Hello, Bookstore is a mildly engaging documentary about an independent bookstore located in Lenox, Massachusetts called The Bookstore. Director A.B. Zax mostly focuses on the struggles of the store's owner, Matt Tannenbaum, of keeping The Bookstore open during the pandemic with a glimpse of what the store was like before the pandemic. Tannenbaum comes across as laid-back, warm and charming, much like the film itself, as well as friendly. He greets people who call him with "Hello, Bookstore" which is where the doc gets its title from. When his bills start to pile up, he might lose the store if he can't find the money to pay them, so he turns to crowdfunding as a solution. Hello, Bookstore works as a fine introduction to The Bookstore and to its owner, but director A.B. Zax doesn't go deep enough when it comes to exploring its themes that it barely scratches the surface of. It also feels too narrow in scope unlike the much more insightful documentary The Booksellers which broadens the scope to the issue that's the elephant in this documentary's room: how the number of small bookstores has been waning throughout the years. Matt Tannenbaum's passion for books is palpable, so if you're a book lover, you'll appreciate Hello, Bookstore the most. At a brief running time of 1 hour and 26 minutes, it's warm and breezy, but not profound or provocative enough. It opens at Film Forum via Greenwich Entertainment.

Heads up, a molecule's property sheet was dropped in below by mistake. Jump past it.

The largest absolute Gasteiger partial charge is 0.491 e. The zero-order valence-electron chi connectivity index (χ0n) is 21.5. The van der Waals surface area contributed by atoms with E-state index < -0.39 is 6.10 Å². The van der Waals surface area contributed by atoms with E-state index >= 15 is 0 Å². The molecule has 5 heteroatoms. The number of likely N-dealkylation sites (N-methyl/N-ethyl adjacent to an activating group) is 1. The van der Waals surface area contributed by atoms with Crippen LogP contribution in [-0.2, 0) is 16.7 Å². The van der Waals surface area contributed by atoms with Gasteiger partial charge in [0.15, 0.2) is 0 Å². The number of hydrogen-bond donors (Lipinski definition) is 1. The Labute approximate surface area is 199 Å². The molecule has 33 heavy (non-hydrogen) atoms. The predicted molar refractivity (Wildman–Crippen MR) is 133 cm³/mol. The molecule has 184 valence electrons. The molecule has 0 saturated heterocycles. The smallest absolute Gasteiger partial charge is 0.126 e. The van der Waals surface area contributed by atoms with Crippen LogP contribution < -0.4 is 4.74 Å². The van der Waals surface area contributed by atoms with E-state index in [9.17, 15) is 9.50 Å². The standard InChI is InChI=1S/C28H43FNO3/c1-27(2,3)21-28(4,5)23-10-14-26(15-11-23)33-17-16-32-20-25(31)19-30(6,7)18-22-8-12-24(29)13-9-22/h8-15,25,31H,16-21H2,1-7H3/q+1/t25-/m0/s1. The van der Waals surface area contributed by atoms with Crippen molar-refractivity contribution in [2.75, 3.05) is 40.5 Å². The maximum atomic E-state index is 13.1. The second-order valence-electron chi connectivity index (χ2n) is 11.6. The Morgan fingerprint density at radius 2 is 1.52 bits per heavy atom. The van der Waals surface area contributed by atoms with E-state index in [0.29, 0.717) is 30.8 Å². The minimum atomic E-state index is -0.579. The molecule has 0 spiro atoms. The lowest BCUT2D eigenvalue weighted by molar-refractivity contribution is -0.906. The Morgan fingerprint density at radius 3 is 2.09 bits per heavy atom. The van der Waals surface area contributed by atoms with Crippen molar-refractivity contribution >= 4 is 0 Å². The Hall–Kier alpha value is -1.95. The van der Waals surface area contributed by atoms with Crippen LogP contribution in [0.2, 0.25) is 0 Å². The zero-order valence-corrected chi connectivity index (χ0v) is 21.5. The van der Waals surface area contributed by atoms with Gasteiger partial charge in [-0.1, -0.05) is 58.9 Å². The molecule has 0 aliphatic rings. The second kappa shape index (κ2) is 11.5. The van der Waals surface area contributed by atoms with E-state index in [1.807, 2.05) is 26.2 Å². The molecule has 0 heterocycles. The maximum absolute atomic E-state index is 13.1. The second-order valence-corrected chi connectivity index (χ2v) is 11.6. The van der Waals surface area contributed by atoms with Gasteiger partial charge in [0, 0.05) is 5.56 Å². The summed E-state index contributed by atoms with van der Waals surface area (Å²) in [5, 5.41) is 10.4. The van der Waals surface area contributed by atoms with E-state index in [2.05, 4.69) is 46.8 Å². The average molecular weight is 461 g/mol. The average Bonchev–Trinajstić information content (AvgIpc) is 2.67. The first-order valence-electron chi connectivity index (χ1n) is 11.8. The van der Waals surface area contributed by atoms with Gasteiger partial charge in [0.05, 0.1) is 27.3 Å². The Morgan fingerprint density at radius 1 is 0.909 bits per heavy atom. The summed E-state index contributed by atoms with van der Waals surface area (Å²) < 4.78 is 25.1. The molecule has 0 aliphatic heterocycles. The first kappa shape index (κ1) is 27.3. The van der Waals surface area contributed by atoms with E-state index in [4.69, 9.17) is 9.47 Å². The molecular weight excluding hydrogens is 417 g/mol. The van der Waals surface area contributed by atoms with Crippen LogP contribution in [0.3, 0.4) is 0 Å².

In Take Me to the River: New Orleans, director Martin Shore combines the musicians from the past and present who record their music together in a studio. The musicians include The Meters, Fats Domino, Allen Toussaint, Dumpstaphunk, G-Eazy, Snoop Dogg, Ledisi and Irma Thomas, among others. It's a moving experience to watch the newer, modern musicians collaborate with older, legendary ones. That idea alone makes this doc worth seeing. There's also a little insight about the history of New Orlean's music and the effects of Hurricane Katrina. The music speaks for itself, and there's plenty of it, so you can sit back, relax and enjoy listening to it. You can feel the genuine passion of the musicians as you watch them perform. Although Take Me to the River: New Orleans isn't as powerful as Summer of Soul or Standing in the Shadows of Motown, it's nonetheless an exhilarating tribute to the music of New Orleans. It would make an interesting double feature with the upcoming doc Jazz Fest: A New Orleans Story. At a running time of 1 hour and 50 minutes, Take to the River: New Orleans opens at Alamo Drafthouse in Downtown Manhattan via 360 Distribution.